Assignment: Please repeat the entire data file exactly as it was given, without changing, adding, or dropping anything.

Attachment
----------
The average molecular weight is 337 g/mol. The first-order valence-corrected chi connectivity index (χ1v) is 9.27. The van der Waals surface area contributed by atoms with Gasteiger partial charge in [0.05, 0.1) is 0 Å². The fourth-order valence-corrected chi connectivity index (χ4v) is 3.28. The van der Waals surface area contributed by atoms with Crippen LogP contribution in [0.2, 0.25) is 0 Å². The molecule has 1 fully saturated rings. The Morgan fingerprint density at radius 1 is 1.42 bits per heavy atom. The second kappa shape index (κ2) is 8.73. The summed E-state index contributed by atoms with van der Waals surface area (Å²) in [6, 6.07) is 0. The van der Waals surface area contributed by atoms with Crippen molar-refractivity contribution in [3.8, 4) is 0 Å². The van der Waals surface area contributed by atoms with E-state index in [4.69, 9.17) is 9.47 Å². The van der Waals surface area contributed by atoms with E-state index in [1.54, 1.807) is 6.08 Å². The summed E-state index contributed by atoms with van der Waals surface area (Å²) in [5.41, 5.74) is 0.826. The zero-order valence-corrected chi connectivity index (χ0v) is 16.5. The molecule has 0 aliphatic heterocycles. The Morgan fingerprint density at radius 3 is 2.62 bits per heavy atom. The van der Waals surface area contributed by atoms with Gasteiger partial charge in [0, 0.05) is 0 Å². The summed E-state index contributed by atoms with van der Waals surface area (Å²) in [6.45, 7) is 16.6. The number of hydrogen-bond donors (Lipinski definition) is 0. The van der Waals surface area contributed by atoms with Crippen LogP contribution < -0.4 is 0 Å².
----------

The average molecular weight is 337 g/mol. The first-order valence-corrected chi connectivity index (χ1v) is 9.27. The van der Waals surface area contributed by atoms with Gasteiger partial charge in [0.05, 0.1) is 0 Å². The fourth-order valence-corrected chi connectivity index (χ4v) is 3.28. The van der Waals surface area contributed by atoms with Crippen LogP contribution in [0.2, 0.25) is 0 Å². The molecule has 1 fully saturated rings. The Morgan fingerprint density at radius 1 is 1.42 bits per heavy atom. The second kappa shape index (κ2) is 8.73. The summed E-state index contributed by atoms with van der Waals surface area (Å²) in [6, 6.07) is 0. The van der Waals surface area contributed by atoms with Crippen molar-refractivity contribution in [3.8, 4) is 0 Å². The van der Waals surface area contributed by atoms with E-state index in [4.69, 9.17) is 9.47 Å². The van der Waals surface area contributed by atoms with E-state index in [1.54, 1.807) is 6.08 Å². The summed E-state index contributed by atoms with van der Waals surface area (Å²) in [5.41, 5.74) is 0.826. The zero-order valence-corrected chi connectivity index (χ0v) is 16.5. The molecule has 0 aliphatic heterocycles. The Morgan fingerprint density at radius 3 is 2.62 bits per heavy atom. The van der Waals surface area contributed by atoms with Gasteiger partial charge in [0, 0.05) is 0 Å². The summed E-state index contributed by atoms with van der Waals surface area (Å²) in [6.45, 7) is 16.6. The number of hydrogen-bond donors (Lipinski definition) is 0. The van der Waals surface area contributed by atoms with Crippen LogP contribution < -0.4 is 0 Å².